It looks like they have jumped on the "it wasn't my fault" wagon once again.
Last year it was shortage of grit and this year's excuse is a "heavy snowfall" which is in fact a couple of inches of snow.
I think they are having a laugh and I don't believe in a shortage of salt, grit and labour. It's time for Edinburgh's council to go!
After the failure of the trams project, keeping the Capital's pavement's snow-free proves to be another mission impossible. Is it a shortage of shovels this time?
Kris Zborovich, Edinburgh
Gritty perks for privileged few
CAN someone of a position of authority at Edinburgh City Council explain why the people who live in Wester Coates Road/Avenue/Terrace are repeatedly having the fortune of having these roads ploughed and or gritted by council vehicles before West Coates itself and the rest of Corstorphine Road, which is a main arterial route into and out of the city?
It would be very interesting to hear why the preference when the rest of the city remains untouched by the council leaving people with not such expensive properties unable in some cases to get to work.
I'd also like to know why gritters are moving around with the plough down and not spreading behind.
John Galloway, Craigentinny
No reason to give halls exemptions
CAN you run a hotel service without paying any council tax or water and sewage charges?
Yes, if you are a university hall of residence.
Halls of residence operate as hotels/hostels during vacations, but are still not liable for any of these normal charges because their initial function is as student residences. Throughout the UK, students are exempt from paying council tax. For example in halls of residence or in any rented flat with only student tenants there is no council tax -neither for students nor the owners of such properties.
Scotland - and only Scotland - also exempts student residences from water and sewage charges.
So, in Scotland's halls of residence and student-rented flats, neither tenants nor owners have to pay water and sewage charges.
However, during the vacations these are not necessarily operating as student residences. Halls of residence operate as hotels/hostels for anyone from anywhere.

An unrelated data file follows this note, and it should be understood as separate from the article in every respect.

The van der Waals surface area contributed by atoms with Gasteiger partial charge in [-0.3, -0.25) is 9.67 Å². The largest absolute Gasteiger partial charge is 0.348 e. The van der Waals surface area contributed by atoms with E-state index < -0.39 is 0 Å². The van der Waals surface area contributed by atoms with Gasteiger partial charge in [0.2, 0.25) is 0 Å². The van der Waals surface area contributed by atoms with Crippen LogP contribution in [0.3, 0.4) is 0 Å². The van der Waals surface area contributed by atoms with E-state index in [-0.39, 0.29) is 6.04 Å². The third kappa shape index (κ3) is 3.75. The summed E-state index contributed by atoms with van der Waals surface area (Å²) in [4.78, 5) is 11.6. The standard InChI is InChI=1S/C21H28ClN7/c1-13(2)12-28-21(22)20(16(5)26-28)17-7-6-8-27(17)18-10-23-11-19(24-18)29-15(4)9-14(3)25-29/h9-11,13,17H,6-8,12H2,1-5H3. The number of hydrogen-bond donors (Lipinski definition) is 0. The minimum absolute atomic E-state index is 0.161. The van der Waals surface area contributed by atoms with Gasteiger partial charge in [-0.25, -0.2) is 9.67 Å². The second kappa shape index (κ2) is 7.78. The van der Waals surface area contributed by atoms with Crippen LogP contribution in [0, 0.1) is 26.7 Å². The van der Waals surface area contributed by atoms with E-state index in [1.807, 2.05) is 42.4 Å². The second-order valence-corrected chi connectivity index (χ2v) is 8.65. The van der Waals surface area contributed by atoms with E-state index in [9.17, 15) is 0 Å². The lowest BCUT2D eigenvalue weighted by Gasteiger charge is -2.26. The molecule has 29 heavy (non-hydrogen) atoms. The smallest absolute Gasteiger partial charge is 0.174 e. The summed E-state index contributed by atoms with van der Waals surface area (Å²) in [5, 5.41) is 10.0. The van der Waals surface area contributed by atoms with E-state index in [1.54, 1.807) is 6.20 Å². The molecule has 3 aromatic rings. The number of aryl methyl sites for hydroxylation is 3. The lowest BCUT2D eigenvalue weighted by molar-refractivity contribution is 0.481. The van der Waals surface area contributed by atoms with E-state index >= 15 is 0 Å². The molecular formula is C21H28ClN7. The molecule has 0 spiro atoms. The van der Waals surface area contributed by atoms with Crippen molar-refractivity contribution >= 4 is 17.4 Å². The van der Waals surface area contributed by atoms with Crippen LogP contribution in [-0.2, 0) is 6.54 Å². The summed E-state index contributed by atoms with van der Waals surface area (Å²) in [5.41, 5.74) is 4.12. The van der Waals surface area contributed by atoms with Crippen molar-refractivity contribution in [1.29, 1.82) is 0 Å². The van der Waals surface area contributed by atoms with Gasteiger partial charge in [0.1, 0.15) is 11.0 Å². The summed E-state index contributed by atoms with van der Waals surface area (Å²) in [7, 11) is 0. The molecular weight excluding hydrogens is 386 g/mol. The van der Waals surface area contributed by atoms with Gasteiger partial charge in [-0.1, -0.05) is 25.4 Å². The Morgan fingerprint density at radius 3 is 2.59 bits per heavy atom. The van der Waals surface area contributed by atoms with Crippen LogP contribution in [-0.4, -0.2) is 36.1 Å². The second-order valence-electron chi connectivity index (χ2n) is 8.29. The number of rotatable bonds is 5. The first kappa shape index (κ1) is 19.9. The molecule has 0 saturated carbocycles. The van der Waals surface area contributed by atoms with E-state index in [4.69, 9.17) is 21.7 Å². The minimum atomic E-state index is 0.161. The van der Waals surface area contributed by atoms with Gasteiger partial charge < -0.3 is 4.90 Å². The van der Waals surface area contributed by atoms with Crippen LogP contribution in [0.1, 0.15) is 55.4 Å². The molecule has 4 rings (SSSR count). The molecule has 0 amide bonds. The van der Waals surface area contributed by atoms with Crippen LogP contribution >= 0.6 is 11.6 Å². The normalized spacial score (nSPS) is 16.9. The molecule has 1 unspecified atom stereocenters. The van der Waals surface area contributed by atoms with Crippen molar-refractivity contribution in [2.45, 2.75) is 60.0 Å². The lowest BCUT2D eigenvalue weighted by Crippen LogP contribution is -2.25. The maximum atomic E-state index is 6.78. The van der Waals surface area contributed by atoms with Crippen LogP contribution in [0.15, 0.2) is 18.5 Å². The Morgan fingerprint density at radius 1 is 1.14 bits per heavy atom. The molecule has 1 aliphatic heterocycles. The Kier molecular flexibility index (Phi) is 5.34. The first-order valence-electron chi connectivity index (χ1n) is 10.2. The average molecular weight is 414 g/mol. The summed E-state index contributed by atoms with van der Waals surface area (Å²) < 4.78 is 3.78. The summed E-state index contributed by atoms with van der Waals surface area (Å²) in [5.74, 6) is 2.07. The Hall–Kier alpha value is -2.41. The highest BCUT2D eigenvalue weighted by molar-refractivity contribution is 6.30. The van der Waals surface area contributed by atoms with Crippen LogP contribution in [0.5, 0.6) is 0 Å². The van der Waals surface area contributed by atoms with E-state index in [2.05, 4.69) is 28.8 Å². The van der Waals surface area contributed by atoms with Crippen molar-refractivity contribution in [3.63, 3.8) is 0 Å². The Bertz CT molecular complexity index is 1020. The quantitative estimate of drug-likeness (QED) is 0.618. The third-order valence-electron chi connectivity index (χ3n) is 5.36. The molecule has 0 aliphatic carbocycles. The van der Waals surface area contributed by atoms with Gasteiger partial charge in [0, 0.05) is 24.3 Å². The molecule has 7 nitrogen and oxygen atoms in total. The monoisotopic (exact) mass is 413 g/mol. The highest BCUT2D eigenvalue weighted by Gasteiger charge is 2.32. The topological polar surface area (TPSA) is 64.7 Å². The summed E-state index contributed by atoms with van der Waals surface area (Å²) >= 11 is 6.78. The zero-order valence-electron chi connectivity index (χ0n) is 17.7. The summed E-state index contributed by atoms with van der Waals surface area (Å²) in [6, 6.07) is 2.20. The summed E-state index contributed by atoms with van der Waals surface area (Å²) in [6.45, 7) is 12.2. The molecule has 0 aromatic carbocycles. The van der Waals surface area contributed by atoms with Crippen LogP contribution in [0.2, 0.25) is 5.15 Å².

There is surely no valid reason why these vacation businesses should continue to enjoy 100 per cent exemption from council water and sewage charges.
Jessie Slater, Home Street, Edinburgh
Put proposals to the electorate
WHILE moves to devolve more powers to the Scottish Parliament through the Scotland Bill are to be welcomed, the financial powers are far too limited.
This tinkering around the edges will fail to boost economic recovery and support long-term sustainable economic growth. It will in fact lead to a budgetary reduction.
From April 2016, Holyrood will set a Scottish income tax rate each year, applying equally to the basic, higher and additional rates. This would be accompanied by a reduction of some 35 per cent in the Scottish budget Treasury grant.
At the same time, the main UK rates of income tax will be reduced by 10p across the income tax bands.
Scottish ministers would then have the freedom to set a rate that was either below or above the rest of the UK. The bill suggest the new tax represents a "significant funding stream" with a 1p increase in the rate currently yielding 450 million - the equivalent of 1.7 per cent of the current Scottish budget
These are more powers than the limited 3p adjustment to the basic rate voted on in the 1997 referendum.
Given the fact that the 3p adjustment necessitated a referendum question, it is only right that the Scotland Bill proposals should be put to the Scottish electorate in a referendum.
Alex Orr, SNP candidate for Lothian, Leamington Terrace, Edinburgh